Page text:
Some of the uncertainty thrown in for leaders to consider comes from the publics assumed reactions, with behavioural scientists attempting to guide governments as to public response. This is, however, hard to predict—never before have we been tested with the threat of a highly contagious, novel, infectious disease sweeping the world at a time when global travel is commonplace. As has been demonstrated by notable Nobel Laureates—humans do not behave rationally; with emotion often overpowering cognition. To some degree, what helps propagate uncertainty is lack of clarity and vagueness in strategy. People crave clear guidance which imbues a sense of certainty and with-it apparent security. We do well with the premise of certainty. Unfortunately, it is too often an illusion.
So, how do we embrace uncertainty? The critical first step is to acknowledge its presence and acknowledge the uncertainties we have no control over.  Identify knowable unknowns and minimize unnecessary uncertainty—the reassurance and clarity that can come from this distinction is not to be underestimated. Pay attention to your reaction to uncertainty—we have control over how we respond. Most stress comes directly from the way we think and respond, with emotion often amplifying fear and anxiety. By reflecting on the emotions and thoughts uncertainty triggers within us, we can begin to respond mindfully and choose more functional rather than dysfunctional ways to deal with uncertainty—our reaction to uncertainty is modifiable. Talking openly about uncertainty helps normalize the experience of uncertainty for others, modelling that it is “safe” and necessary to express uncertainty and set a new culture that embraces it.  Celebrate uncertainty—it drives curiosity, a fundamental motivator for learning and expanding frontiers.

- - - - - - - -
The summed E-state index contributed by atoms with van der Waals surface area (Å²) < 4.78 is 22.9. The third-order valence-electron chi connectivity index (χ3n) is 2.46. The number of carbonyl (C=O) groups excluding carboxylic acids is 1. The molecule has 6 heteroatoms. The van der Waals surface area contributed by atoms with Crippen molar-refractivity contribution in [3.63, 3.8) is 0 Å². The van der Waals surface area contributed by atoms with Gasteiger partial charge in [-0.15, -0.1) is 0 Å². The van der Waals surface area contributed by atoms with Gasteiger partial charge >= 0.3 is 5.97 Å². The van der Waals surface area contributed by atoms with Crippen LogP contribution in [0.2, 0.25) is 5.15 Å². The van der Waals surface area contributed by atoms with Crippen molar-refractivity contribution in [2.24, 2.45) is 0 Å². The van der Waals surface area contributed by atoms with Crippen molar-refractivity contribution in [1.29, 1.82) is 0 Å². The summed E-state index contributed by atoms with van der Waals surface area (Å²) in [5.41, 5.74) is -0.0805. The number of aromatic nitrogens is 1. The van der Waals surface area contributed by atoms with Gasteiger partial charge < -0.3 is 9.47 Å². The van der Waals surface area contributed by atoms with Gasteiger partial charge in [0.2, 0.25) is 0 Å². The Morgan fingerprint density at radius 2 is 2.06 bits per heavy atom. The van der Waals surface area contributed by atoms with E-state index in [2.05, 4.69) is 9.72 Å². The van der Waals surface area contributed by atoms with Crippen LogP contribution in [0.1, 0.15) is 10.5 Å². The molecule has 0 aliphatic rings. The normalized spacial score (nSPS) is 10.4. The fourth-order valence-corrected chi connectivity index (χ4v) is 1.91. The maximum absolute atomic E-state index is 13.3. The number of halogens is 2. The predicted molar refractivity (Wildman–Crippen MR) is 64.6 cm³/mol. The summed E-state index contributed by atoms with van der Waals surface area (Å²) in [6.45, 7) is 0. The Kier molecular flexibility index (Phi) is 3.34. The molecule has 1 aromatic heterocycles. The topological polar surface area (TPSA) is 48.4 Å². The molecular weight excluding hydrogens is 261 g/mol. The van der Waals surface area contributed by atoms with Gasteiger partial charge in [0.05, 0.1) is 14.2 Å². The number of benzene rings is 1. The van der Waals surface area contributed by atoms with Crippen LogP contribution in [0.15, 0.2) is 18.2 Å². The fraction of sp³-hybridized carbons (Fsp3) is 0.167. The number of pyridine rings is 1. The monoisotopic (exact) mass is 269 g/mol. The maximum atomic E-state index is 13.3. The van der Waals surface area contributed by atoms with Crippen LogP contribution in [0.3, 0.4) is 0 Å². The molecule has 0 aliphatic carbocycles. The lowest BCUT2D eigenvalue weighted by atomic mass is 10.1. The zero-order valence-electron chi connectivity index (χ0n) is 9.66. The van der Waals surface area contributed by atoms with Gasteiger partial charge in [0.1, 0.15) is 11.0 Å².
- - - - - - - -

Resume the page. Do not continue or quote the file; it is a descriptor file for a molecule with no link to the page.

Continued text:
Communicating uncertainty is challenging, but perhaps this new era can help catalyze more open discussion of uncertainty, proactively including a role for uncertainty in management plans. In many respects, the primary communication task of healthcare professionals has always been the management of uncertainty, yet the culture of medicine has been reluctant to acknowledge this reality.  It has been suggested that appropriate expressions of uncertainty can lead to stronger physician-patient relationships, creating trust instead of unnecessary anxiety.  We must challenge our cultural and educational systems set up to prioritize and reward certainty, and promote a shift in our perception of uncertainty as negative.
Critical, of course, is managing channels of incoming uncertainty—a deluge is unhelpful, increasing the noise from which to pick the signal. Focus on relational connections. The technology era creates a plethora of opportunities for remote interactions. Inherent to human need is social community. Virtual connections and open sharing of uncertainties can, and should, be nurtured throughout our medically-induced isolation. Perhaps social media can help manage, rather than spread, the epidemic of uncertainty.
There is still much uncertainty ahead. While experience in China and South Korea has shown that suppression is possible in the short-term, it remains to be seen whether it is possible long-term. There is much uncertainty in the future evolution of the virus, particularly with regard to development of immunity and while the research community works at breakneck and unparalleled speed to devise a vaccine, antibody tests, and an array of effective treatments, we remain in the unknown period of discovery. Although the approach to prioritize and save lives at all costs is beyond question, it will undoubtedly leave in its wake a raft of economic and social costs and repercussions that will likely extend covid-19-associated uncertainties well into this decade.
It is heartening to see the world unite over a common, albeit invisible, enemy. Uncertainty has long been an unwelcome guest. Perhaps in defeating covid-19, we can also eliminate the toxic fear and anxiety that has for too long been fueled by our unhealthy reaction to uncertainty.
Arabella L Simpkin is an assistant professor in medicine at Harvard Medical School. She is the associate director of the Center for Educational Innovation and Scholarship at Massachusetts General Hospital and is currently completing a DPhil in Pharmacology at the University of Oxford looking at uncertainty and the impact it has on burnout in healthcare professionals.
Twitter handle: @greyscalespaces
Competing interests: None declared